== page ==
One of the things I had promised myself was that I would always say “yes” to entrepreneur speaking engagements whenever I would have the honor of being invited and if my time permitted.
A few weeks ago I was asked by Ateneo MBA students to be one of the speakers for their culminating event, “Night with Entrepreneurs.”
I hesitated in saying yes because the weeks preceding January 1 are always the busiest for STORM – it’s when our current clients renew and when new clients are added.
Not wanting to begin compromising what I promised, and realizing I could make up the work I’d be missing, I said yes.
Well, first off, I got to hear and learn a lot from my co-speakers.
Being around mostly tech-related startups, it was a joy hearing entrepreneurs in other fields (for a change):
Dencio Catienza is a dive-instructor-turned entrepreneur, founder of Planet Dive. It was a thrill hearing about his journey from being a skills teacher into what is essentially a real estate developer and investor. It was great to see how he thought globally, and how he knew his numbers – how big the tourism market is, what exact piece of the pie each country had, and how we had so much to improve on.
Caroline Cua went next. She founded a company called Tamang Timpla Foods, Inc, concept which was developed straight from the Ateneo SOMBA incubator program. From Somba, her team proceeded to join and win different business plan competitions. It was interesting to hear the story of how she had basically taken the startup leap from college and continues to develop her startup years after graduation, without ever having been an employee. Look, people! It IS possible to make the leap from college! Go get em Carol!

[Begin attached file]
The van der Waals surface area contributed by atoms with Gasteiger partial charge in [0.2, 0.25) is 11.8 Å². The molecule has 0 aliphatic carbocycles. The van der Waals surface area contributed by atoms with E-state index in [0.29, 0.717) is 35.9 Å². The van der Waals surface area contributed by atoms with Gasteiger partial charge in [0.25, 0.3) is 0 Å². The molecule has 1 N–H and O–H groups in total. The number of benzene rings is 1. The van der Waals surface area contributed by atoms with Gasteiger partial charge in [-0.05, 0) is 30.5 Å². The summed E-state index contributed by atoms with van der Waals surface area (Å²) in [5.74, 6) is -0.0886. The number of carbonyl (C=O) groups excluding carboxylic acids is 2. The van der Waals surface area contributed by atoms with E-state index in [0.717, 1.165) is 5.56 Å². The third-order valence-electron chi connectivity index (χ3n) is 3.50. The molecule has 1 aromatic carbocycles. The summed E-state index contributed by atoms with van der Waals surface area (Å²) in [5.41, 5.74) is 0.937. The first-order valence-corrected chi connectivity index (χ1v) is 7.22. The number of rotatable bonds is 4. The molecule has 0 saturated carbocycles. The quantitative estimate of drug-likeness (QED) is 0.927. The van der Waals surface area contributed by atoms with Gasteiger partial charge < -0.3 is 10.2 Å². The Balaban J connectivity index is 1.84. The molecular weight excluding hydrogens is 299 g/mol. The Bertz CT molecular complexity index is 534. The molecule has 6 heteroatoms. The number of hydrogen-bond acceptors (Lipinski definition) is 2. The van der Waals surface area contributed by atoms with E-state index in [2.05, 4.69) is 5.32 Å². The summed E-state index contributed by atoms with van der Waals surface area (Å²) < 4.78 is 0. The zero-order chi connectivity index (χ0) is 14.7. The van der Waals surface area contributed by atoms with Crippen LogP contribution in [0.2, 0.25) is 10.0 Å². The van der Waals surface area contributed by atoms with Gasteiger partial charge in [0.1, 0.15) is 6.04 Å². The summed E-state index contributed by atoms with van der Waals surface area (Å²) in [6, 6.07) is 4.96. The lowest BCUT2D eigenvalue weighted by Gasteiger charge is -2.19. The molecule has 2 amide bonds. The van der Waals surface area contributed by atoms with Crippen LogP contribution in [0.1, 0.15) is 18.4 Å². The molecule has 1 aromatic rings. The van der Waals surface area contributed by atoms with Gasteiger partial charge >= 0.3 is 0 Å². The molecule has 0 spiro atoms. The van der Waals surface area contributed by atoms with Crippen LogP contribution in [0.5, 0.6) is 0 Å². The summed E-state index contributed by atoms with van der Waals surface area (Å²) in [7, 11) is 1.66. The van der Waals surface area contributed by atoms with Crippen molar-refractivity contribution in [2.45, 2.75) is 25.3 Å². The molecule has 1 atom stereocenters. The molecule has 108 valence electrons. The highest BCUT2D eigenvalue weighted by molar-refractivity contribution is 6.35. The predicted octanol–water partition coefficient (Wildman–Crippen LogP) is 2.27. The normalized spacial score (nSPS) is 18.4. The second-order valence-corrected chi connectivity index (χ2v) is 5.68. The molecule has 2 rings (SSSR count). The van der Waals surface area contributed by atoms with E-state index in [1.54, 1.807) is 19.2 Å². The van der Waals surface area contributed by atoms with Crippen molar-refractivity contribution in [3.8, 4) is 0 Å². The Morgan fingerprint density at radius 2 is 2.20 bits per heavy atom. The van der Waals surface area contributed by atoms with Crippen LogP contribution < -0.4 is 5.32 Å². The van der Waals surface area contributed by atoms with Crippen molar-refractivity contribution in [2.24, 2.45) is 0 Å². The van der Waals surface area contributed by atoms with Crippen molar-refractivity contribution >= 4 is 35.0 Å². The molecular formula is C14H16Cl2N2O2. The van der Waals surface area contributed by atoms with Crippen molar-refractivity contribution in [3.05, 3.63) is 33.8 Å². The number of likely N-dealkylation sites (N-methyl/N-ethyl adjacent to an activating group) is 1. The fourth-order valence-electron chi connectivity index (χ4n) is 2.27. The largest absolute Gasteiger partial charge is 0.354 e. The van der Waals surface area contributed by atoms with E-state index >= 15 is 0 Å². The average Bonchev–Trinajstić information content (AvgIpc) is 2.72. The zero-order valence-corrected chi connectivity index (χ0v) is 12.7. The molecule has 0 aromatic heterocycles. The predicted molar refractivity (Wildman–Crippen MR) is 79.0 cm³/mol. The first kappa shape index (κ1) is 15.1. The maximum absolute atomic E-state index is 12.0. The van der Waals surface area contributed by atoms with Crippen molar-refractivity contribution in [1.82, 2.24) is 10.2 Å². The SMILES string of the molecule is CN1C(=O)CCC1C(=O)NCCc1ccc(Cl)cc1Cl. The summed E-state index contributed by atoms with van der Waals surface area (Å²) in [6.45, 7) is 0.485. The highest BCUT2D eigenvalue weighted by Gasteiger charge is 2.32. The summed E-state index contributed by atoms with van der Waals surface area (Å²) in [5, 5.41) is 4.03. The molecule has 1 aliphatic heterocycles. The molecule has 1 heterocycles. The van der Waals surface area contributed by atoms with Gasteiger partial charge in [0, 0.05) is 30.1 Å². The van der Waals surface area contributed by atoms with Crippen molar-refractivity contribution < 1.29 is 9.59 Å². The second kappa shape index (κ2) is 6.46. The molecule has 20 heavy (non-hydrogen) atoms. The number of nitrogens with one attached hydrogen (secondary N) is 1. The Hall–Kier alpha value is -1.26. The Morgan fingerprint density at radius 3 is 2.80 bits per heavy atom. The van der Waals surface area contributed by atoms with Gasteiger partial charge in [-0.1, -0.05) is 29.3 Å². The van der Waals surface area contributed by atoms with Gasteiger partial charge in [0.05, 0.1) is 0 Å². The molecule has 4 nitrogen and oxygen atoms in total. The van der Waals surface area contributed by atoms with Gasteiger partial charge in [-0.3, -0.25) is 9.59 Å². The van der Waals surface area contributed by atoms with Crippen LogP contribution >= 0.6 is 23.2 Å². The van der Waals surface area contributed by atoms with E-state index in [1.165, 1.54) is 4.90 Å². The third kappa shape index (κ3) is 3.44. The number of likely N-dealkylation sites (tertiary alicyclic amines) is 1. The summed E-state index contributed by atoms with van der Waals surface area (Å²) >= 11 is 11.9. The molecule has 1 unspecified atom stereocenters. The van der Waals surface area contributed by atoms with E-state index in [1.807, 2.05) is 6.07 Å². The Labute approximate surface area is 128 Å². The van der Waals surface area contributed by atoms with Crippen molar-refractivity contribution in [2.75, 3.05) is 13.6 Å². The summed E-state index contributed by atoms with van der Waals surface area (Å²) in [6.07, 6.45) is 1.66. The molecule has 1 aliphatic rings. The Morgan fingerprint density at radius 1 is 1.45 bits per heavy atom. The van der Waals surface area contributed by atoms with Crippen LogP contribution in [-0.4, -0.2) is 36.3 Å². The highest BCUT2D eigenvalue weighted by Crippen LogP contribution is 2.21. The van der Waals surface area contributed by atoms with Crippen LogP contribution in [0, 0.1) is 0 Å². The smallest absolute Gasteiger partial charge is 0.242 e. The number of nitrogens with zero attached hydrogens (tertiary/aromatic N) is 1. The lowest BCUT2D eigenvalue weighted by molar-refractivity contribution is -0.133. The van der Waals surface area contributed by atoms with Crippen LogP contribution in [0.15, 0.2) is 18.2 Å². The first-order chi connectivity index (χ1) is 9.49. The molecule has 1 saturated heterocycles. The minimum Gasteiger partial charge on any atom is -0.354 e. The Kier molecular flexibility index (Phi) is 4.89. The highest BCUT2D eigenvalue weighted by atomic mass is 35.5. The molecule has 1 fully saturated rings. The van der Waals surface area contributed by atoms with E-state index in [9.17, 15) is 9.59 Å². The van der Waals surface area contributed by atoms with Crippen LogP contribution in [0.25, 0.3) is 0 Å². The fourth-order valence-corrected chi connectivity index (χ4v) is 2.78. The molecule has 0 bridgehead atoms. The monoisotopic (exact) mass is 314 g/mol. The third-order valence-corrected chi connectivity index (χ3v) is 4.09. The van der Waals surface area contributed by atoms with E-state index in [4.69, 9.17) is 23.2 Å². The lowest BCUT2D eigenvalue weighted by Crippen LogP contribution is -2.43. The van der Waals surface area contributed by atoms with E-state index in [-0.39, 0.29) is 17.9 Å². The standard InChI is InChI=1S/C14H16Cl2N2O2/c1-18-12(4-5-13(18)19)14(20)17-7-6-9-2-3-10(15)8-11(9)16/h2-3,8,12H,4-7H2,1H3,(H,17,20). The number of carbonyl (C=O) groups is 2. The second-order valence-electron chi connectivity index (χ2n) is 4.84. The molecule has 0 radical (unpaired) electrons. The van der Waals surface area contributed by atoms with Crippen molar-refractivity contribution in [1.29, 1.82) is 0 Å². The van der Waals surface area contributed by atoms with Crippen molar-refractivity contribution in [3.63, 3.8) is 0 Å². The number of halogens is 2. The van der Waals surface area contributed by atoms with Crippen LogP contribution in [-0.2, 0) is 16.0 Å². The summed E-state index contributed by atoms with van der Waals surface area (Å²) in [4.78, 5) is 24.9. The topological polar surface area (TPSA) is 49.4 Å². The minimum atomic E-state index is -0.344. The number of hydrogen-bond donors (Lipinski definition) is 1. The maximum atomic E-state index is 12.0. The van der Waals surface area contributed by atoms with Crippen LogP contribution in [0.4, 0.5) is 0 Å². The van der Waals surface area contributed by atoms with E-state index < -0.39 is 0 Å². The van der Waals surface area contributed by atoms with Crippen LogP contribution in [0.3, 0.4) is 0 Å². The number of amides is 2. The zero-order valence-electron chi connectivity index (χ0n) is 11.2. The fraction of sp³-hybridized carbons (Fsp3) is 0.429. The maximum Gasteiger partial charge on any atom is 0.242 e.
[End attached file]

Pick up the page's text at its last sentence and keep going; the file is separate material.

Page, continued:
Chris Angeles, founder of kulayful.com, started out by explaining the concepts of his favorite book, The 4-hour Workweek. I think Chris is the best possible example I can think of someone who actually approximates the lifestyle Tim Ferris suggests. Chris employs a Manila-based, fifteen-man startup which sells (nothing but) wristbands (surprisingly, Chris told me their mostly a B2B firm) in the US. They’re killing it. The interesting thing is that Chris developed his startup largely to be free of his operational involvement. He just works 2-3 hours a week. What does he do with most of his time?
Travelling. (and he’s got all the pics to prove it)
Each entrepreneur got a few minutes each to talk about his/her journey, and some of the best lessons they’ve learned. I thoroughly enjoyed listening to both the emotional side of things (the journey, the war stories), as well as the intellectual side of things (the business model, the competitive advantages).
Then, it was Q&A time.
Me? I loved the whole thing. Loved it. I think it reminded me of something I’ve known about myself for a while – I’m really a teacher at heart.
Thank you again for the Ateneo Entrepreneurship MBA class (EJ in particular – you were very helpful!), and their esteemed professor Jorge Saguinsin, for inviting me over. Till next time!
(want to meet more entrepreneur-minded folk? Get a slot at JGL’s Open Coffee session this Saturday before they run out!)